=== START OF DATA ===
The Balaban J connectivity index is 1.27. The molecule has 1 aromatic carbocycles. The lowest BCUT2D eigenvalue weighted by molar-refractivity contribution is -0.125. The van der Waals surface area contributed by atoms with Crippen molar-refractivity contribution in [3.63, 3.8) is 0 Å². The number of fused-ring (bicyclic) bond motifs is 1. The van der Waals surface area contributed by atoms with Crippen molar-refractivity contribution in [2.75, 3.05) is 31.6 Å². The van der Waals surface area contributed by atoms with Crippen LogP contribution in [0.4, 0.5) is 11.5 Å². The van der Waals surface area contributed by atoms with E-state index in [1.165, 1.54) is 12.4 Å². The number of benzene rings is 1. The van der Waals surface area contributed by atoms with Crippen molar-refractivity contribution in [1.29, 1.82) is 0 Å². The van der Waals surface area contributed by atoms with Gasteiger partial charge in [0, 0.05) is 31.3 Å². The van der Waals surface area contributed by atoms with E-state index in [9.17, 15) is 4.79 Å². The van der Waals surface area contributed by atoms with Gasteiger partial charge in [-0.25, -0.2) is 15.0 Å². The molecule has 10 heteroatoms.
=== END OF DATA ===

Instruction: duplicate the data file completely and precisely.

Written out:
The Balaban J connectivity index is 1.27. The molecule has 1 aromatic carbocycles. The lowest BCUT2D eigenvalue weighted by molar-refractivity contribution is -0.125. The van der Waals surface area contributed by atoms with Crippen molar-refractivity contribution in [3.63, 3.8) is 0 Å². The number of fused-ring (bicyclic) bond motifs is 1. The van der Waals surface area contributed by atoms with Crippen molar-refractivity contribution in [2.75, 3.05) is 31.6 Å². The van der Waals surface area contributed by atoms with Crippen LogP contribution in [0.4, 0.5) is 11.5 Å². The van der Waals surface area contributed by atoms with E-state index in [1.165, 1.54) is 12.4 Å². The number of benzene rings is 1. The van der Waals surface area contributed by atoms with Crippen molar-refractivity contribution in [1.29, 1.82) is 0 Å². The van der Waals surface area contributed by atoms with Gasteiger partial charge in [0, 0.05) is 31.3 Å². The van der Waals surface area contributed by atoms with E-state index in [9.17, 15) is 4.79 Å². The van der Waals surface area contributed by atoms with Gasteiger partial charge in [-0.25, -0.2) is 15.0 Å². The molecule has 10 heteroatoms.